Intracellular amino acid sensing and mTORC1-regulated growth: new ways to block an old target?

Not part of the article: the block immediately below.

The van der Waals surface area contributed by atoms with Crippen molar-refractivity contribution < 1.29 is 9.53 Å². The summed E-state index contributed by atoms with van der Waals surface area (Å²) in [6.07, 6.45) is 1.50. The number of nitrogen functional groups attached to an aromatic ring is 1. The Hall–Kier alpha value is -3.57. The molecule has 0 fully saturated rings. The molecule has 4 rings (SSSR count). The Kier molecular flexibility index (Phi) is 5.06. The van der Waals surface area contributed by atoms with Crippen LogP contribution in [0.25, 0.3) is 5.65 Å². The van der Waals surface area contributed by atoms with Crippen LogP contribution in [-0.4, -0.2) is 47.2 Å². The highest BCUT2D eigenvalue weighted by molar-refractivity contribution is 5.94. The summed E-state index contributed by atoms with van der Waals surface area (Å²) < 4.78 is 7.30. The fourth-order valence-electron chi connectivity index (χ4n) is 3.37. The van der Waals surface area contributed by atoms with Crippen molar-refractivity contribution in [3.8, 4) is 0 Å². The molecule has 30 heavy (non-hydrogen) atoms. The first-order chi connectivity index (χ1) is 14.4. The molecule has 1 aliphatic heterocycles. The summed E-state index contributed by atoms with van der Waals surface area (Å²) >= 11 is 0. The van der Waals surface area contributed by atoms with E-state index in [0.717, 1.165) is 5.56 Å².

Mammalian target of rapamycin (mTOR) complex 1 (mTORC1) is a multicomponent, nutrient-sensitive protein that is implicated in a wide range of major human diseases. mTORC1 responds to both growth factors and changes in local amino acid levels. Until recently, the intracellular amino acid-sensing mechanism that regulates mTORC1 had remained unexplored. However, studies in human cells in culture have demonstrated that in response to amino acid stimulation, mTOR (a conserved member of the PI3K superfamily) is shuttled to late endosomal and lysosomal compartments, where it binds the Ragulator-Rag complex and is assembled into active mTORC1. Members of the proton-assisted amino acid transporter (PAT/SLC36) family have been identified as critical components of the amino acid-sensing system that regulates mTORC1 present in endosomal and lysosomal membranes. These discoveries not only highlight several new potential drug targets that could impact selectively on mTORC1 activity in cancer cells, but also provide novel insights into the strategies used by such cells to outcompete their neighbors in growth factor- and nutrient-depleted conditions. In this review, recent mechanistic insights into how mTORC1 activity is controlled by amino acids and the potential for the selective targeting this regulatory input are discussed.